For an enhanced digital experience, read this story in the ezine.
Work in the park and recreation industry long enough, and you eventually will need to replace the flooring in a community center, gymnasium, recreation center or other indoor facility. While options on the market might have been limited years ago, today they are virtually endless.
Before you decide upon the flooring, however, it is important to arm yourself with the answers to a few critical questions:
- Will the floor host just sports or will it have multiple uses, including community meetings, where tables and chairs might be used?
- What sports will the floor be used for and how often?
- Will you need the floor lined for these sports? It’s important to note that contractors advise against using tape on floors to delineate playing areas.
- What additional amenities will you need? These might include scoreboards, basketball goals, hockey goals, nets for pickleball or volleyball, etc. Which ones will be permanent and which will be temporary?
- What is your overall budget?
- What is your budget/capability for maintenance?
The answers can help contractors and other vendors make recommendations that fit your needs.
“The changing needs of indoor facilities have led to a variety of new and innovative surface materials that meet the demands of today’s users,” notes Joe Covington of Covington Flooring Company. Some of the most popular materials include the following:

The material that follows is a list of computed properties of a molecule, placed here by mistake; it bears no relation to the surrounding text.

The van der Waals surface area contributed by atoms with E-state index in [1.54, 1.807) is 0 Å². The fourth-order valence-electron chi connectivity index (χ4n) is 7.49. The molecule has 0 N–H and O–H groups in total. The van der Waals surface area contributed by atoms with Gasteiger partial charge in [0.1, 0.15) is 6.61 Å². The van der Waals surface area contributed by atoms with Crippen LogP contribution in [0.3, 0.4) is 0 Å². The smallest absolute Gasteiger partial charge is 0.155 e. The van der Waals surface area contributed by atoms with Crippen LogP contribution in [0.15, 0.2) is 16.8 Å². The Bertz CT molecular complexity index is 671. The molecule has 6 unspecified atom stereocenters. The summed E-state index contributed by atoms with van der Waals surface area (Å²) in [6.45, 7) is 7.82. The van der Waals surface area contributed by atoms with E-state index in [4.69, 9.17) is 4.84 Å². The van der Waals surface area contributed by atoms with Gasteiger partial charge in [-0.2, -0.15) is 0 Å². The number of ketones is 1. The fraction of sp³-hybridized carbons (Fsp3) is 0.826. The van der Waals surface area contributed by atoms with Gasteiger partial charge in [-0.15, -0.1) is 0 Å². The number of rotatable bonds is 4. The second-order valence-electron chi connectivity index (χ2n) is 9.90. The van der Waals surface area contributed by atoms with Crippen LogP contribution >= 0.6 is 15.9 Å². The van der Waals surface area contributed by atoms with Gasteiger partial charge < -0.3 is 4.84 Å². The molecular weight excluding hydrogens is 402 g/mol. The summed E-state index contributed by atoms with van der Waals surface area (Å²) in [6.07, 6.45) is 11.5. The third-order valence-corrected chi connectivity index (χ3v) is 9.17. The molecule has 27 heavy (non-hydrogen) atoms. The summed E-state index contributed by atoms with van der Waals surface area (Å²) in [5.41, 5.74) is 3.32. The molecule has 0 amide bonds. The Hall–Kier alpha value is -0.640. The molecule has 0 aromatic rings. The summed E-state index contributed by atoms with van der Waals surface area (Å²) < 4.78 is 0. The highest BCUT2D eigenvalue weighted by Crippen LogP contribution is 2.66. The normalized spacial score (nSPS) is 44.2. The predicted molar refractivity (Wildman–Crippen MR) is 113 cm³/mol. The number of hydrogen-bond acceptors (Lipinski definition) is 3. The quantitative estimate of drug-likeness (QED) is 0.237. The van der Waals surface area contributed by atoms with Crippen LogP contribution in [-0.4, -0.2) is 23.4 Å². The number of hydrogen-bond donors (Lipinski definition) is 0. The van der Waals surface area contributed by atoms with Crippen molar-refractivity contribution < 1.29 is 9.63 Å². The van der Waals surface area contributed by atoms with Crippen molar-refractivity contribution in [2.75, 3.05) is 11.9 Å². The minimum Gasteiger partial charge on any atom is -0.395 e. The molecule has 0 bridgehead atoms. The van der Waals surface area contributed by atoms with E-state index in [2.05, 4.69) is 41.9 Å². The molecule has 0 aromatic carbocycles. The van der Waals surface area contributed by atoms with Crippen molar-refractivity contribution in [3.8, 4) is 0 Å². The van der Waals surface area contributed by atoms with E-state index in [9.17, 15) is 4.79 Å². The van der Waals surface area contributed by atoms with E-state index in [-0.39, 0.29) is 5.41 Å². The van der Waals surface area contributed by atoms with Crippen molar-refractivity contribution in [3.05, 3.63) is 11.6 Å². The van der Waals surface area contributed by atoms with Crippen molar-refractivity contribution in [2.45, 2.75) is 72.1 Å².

- Polyurethane is a versatile and durable material that often is used for multipurpose indoor facilities. It is slip-resistant, shock-absorbing and easy to maintain.
- Rubber is another durable and versatile material that often is used for indoor facilities — especially weight rooms and fitness areas where good traction is important. It is shock-absorbing and protects the concrete substrate from shattering or deteriorating over time. Rubber also offers enhanced acoustical properties for impact noise, such as for areas suspended over offices or first-floor activity rooms.
- Wood is always the popular choice for indoor facilities that will be used for court sports, such as basketball, volleyball, badminton or pickleball. It is smooth and shock-absorbing. When properly maintained, it provides the delicate balance of slide versus traction required for these activities.
- Artificial turf is a low-maintenance and durable option for some indoor facilities. It also is slip-resistant and provides good traction for agility and speed training.
The best surface for an indoor facility will depend on the activities that will be taking place and the users’ needs.
Selecting a Contractor
A contractor with experience in indoor flooring can be an invaluable asset to the search process. Several trends are shaping the market, and those are driven by customer demand. Wood flooring, the most traditional of all surfaces, is not immune to this. “The trends that we are seeing the most...are more staining of the floors,” says Jimmy Waters of Arizona Hardwood Floor Supply, Inc.
According to Kira Simons of Titan Sport Systems Ltd., synthetic systems with a wood floor aesthetic are gaining popularity as well.
No matter what the surface makeup is, those in the industry say it’s maintenance that will drive the floor’s longevity.
Mary Helen Sprecher is Technical Writer at American Sports Builders Association.